How to get relevant campus-related news out to students? Greg Marshall, Web Services Manager at Truman State University argues that the majority of scholars doesn’t read their emails, doesn’t read college print materials and due to different target audiences, is hard to reach on social media. “The best way to reach them is to reach students where they are” – through digital signs in common, high-traffic areas around campus. While the ROI is hard to measure, outreach on digital signage seems to work at Truman, and could come to your campus thanks to an easy setup that Greg developed.
Challenged with tight budgets, Greg had to be creative and experiment with affordable solutions to push content onto different monitors around campus. In 2014, he presented Sign, Sign, Everywhere a Sign: Easy digital signs with WordPress and Raspberry Pi and joined HighEdWeb 2016 in Memphis with updates and improvements to his previous development efforts.
Due to stability and performance issues with the previous Raspberry Pie setup, Greg switched to new, affordable hardware: Chromebit, the Chrome OS device that “turns any HDMI display into a computer”, runs the Chrome browser, supports USB ethernet out-of-the-box, and includes USB and HDMI ports. Currently selling for $83, the hardware is a low-cost solution to display web-based content on any display.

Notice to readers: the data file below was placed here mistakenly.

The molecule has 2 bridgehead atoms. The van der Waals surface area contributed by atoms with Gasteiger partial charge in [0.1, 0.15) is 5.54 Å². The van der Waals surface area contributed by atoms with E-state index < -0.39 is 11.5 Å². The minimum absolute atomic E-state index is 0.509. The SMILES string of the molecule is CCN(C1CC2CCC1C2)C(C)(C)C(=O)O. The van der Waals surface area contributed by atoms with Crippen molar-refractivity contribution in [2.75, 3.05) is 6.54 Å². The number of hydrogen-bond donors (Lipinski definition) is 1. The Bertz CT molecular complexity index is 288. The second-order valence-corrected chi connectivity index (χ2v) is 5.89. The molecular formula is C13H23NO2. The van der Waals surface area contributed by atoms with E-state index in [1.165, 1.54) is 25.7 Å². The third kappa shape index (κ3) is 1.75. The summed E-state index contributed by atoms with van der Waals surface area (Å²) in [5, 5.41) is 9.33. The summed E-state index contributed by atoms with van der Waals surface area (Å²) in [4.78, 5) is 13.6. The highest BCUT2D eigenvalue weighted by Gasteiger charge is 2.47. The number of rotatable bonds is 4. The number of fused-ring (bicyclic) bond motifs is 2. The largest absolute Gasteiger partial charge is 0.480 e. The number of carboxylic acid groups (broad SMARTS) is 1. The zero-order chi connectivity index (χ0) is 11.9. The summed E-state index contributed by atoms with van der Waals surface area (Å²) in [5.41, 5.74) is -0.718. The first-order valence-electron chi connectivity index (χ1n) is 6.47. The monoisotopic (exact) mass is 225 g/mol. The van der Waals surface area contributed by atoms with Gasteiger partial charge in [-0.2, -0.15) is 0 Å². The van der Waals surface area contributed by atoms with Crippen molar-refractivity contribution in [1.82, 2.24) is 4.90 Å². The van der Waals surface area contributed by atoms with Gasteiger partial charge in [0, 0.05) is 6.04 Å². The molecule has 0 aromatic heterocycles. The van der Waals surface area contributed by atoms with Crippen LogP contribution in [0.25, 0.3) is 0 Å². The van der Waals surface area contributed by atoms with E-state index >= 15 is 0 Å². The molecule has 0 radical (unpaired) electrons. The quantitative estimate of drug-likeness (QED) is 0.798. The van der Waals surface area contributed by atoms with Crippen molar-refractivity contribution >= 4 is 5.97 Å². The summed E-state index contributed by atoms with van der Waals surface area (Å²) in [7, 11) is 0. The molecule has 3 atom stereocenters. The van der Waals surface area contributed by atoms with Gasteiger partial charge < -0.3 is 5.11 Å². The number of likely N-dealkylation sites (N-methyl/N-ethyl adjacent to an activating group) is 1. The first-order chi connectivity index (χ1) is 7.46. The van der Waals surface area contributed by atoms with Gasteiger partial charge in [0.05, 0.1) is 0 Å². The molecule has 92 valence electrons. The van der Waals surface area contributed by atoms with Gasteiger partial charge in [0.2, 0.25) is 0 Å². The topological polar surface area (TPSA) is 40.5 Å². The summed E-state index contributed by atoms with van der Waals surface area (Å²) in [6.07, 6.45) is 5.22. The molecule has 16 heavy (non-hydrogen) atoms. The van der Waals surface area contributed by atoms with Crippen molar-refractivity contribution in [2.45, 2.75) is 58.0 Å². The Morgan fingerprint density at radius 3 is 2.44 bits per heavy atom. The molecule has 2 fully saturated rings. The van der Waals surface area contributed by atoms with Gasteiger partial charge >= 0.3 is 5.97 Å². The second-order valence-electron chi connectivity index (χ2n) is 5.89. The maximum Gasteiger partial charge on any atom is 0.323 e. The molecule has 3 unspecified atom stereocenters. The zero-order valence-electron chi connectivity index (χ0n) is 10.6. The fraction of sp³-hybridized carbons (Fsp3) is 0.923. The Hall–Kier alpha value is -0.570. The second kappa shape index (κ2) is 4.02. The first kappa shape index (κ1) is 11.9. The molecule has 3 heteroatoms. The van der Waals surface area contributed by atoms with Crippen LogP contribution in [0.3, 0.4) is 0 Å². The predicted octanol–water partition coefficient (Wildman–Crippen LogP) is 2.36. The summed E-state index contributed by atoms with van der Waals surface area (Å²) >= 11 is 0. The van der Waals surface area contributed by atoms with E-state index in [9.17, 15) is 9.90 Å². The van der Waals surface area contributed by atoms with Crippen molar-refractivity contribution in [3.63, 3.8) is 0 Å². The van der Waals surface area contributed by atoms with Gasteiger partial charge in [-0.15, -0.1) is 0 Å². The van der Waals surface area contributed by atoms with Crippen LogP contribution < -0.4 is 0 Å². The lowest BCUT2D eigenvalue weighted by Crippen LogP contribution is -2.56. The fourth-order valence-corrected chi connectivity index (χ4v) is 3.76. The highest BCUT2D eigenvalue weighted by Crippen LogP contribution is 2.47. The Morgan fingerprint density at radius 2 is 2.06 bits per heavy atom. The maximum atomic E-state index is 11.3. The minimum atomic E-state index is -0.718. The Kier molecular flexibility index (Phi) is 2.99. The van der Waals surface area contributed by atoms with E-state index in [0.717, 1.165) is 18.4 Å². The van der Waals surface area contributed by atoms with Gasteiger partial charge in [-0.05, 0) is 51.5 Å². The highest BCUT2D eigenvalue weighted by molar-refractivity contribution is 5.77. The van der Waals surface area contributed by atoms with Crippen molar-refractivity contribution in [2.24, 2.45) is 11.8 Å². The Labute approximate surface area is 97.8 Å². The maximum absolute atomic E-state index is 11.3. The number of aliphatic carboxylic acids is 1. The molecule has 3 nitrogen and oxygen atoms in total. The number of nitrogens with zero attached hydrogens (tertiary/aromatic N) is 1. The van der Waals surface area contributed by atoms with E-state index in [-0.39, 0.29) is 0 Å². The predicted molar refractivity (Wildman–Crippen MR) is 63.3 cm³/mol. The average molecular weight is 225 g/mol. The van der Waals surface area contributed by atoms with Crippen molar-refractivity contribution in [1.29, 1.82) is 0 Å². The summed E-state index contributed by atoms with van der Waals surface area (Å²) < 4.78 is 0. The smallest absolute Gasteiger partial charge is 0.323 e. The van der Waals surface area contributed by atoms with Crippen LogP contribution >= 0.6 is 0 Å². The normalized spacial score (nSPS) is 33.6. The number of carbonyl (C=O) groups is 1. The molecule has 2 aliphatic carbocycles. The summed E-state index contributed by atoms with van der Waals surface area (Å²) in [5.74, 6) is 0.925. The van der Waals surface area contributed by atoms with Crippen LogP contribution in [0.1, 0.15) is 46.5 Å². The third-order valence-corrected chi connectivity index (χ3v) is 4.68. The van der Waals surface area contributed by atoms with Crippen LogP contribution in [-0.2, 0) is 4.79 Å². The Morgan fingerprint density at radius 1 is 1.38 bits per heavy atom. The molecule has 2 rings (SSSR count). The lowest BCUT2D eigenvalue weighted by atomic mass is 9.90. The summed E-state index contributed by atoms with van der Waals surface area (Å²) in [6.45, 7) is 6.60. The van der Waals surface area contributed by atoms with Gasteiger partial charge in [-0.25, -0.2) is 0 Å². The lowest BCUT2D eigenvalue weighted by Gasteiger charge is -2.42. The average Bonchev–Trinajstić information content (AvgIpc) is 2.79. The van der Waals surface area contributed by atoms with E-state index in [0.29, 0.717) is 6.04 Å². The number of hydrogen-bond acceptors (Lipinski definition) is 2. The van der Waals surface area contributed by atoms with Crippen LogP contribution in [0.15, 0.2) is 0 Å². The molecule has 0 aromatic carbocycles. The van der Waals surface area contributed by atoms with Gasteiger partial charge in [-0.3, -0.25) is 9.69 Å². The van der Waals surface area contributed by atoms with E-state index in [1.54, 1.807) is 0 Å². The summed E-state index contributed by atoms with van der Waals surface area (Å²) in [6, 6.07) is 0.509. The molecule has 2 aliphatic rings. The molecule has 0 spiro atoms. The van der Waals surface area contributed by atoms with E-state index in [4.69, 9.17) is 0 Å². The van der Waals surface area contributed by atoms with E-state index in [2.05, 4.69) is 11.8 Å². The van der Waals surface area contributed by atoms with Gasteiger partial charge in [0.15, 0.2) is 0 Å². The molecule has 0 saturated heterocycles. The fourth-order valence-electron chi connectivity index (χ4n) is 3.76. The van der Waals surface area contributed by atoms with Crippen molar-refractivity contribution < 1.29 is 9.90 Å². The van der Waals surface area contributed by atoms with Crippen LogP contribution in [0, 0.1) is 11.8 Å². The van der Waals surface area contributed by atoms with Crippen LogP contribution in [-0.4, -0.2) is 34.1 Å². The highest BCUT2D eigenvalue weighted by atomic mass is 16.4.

Previously using Nate Jones’ Digital Signage WordPress theme, Greg saw the need to either heavily customize the theme to meet his campus needs, or code his own WordPress theme. He decided for the latter and created a theme based on WordPress’ bootstrap framework allowing him to incorporate an optional sidebar, footer, full-screen images, video content, custom background/font color to the digital signs.
Running a WordPress site instance on the individual Chromebits allows users to pull information from existing WordPress posts incorporating image/video content from various sources (just add the link) on any digital sign. Transitions and duration as well as sidebar width/footer height can be adjusted through an intuitive interface. Different signs pull in information from Google calendars, or embed real-time tweets from Twitter. Thanks to the intuitive WordPress dashboard, even non-tech staff can update the signs with their own digital content in just a few minutes.
The theme checks for updates every five minutes, and can be further customized with WordPress plugins that display weather information or news updates. Greg’s team also implemented an in-house import for campus-wide emergency alert messages from the RAVE alert system that will “take over” the digital sign if needed.